Sculpture in the Garden

Rancho Santa Ana Botanic Garden's art collection includes the Lee W. Lenz Sculpture Collection. The first sculpture was installed in the Garden in the 1980s. As the collection grows and evolves over time, it will continue to add vibrancy and excitement to the Garden.



by John Svenson

Located at the main entrance of the Garden.

The artist had long been known for his love of nature evident throughout his large body of work. Here the figures in the two intaglio panels represent divisions of the plant kingdom, gymnosperms (conifers and cycads) and angiosperms (flowering plants). The artist lives in Upland. Concrete. Gift of Pomona College.


Silent Sentinel

by Kristan Marvell

Located on Indian Hill Mesa, near the California Courtyard.

Dedicated to the ancient bristlecone pines (Pinus longaeva) growing at high elevations in the White Mountains of Inyo County, California. One living tree is more than 5,000 years old, but many are now silent sentinels. One author wrote that walking through the bristlecone forest was like walking in a modern sculpture garden. The artist, originally from Oregon, now lives in Los Angeles, where he has a studio and foundry. Bronze. Gift of Dr. Lee W. Lenz.



by Fredrick Gregory

Located on Indian Hill Mesa, in the California Cultivar Garden.

The title derives from the two abstract forms of the piece that remain separate. A landscape architect, Gregory was the first in California to employ large boulders, influenced to some extent by a Tokyo based master rockman. He later became a friend of the famed Japanese sculptor, Isamu Noguchi. On moving to Brazil, Gregory learned stone cutting from Brazilian masters and created his first sculptures. Now living in Carmel Valley, he is one of a few artists who works exclusively with granite. He is also a writer and poet. Gift of Dr. Lenz.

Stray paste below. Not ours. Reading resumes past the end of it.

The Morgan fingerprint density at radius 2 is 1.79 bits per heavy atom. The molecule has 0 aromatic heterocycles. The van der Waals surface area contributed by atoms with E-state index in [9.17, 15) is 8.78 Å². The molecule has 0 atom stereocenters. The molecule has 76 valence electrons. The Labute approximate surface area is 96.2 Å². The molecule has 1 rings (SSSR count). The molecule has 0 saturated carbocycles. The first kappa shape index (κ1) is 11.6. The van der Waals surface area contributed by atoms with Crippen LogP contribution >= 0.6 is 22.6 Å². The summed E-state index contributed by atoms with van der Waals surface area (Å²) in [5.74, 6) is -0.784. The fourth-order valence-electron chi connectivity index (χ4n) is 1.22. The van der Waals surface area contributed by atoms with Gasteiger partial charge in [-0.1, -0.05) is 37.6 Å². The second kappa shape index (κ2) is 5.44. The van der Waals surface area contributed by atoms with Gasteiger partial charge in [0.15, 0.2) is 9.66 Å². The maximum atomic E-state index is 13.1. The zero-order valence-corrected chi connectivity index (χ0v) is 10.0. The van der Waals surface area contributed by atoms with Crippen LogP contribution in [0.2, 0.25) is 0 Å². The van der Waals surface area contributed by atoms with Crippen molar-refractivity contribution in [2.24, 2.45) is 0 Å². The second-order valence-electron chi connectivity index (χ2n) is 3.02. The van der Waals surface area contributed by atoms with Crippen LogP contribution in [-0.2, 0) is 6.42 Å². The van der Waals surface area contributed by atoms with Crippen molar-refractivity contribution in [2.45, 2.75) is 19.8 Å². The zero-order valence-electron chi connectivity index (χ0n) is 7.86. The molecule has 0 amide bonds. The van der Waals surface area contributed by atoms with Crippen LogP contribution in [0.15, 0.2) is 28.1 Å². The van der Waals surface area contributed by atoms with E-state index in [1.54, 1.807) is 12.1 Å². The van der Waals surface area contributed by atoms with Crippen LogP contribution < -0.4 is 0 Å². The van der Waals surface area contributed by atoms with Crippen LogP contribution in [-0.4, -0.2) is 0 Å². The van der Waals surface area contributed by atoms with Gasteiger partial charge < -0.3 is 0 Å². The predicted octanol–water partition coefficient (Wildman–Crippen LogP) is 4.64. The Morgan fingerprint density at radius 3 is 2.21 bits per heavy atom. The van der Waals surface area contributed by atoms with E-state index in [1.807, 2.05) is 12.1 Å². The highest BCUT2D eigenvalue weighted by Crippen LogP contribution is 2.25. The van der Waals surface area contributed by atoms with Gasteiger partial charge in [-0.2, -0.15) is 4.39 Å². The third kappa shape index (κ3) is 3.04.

by Khang Pham-New

Located on Indian Hill Mesa, near the Trustees Oak Grove.

The term Escutcheon usually applies to a shield but it can also be a variously shaped surface, here a biomorphic abstract sculpture. Khang at the age of 12 was a Vietnamese refugee later adopted by an Australian family living in Canada. He studied art in Toronto and after returning to Vietnam became a sculptor. He lives and works in Vietnam. Yellow granite. Gift of Dr. Lenz.



Intersections II

by Bruce Beasley

Located on Indian Hill Mesa, near the Lantz Outdoor Classroom.

Recognized as one of the nation’s foremost sculptors, the artist’s life-long attraction to geometric abstraction resulted from his boyhood discovery of a 100-year-old German book on crystallography. He lives and works in Oakland. Bronze. On loan.




 Mythical Bird

by Gene Flores

Located on Indian Hill Mesa, in the Upper Pond.

While living in a remote area in the Tehachapi Mountains the young artist created a series of bird sculptures, realistic and imaginary. The piece installed in the Garden is one of the imaginary birds. The artist lives and works in Massachusetts. Corten steel. Gift of Dr. Lenz.






by Aldo Casanova

Located on Indian Hill Mesa, in the riparian habitat.

According to the artist the title is not intended to be taken in a biblical sense but rather a primordial notion of the miracle of birth. Casanova, an emeritus professor of art at Scripps College, lived in Claremont. Gift of the artist.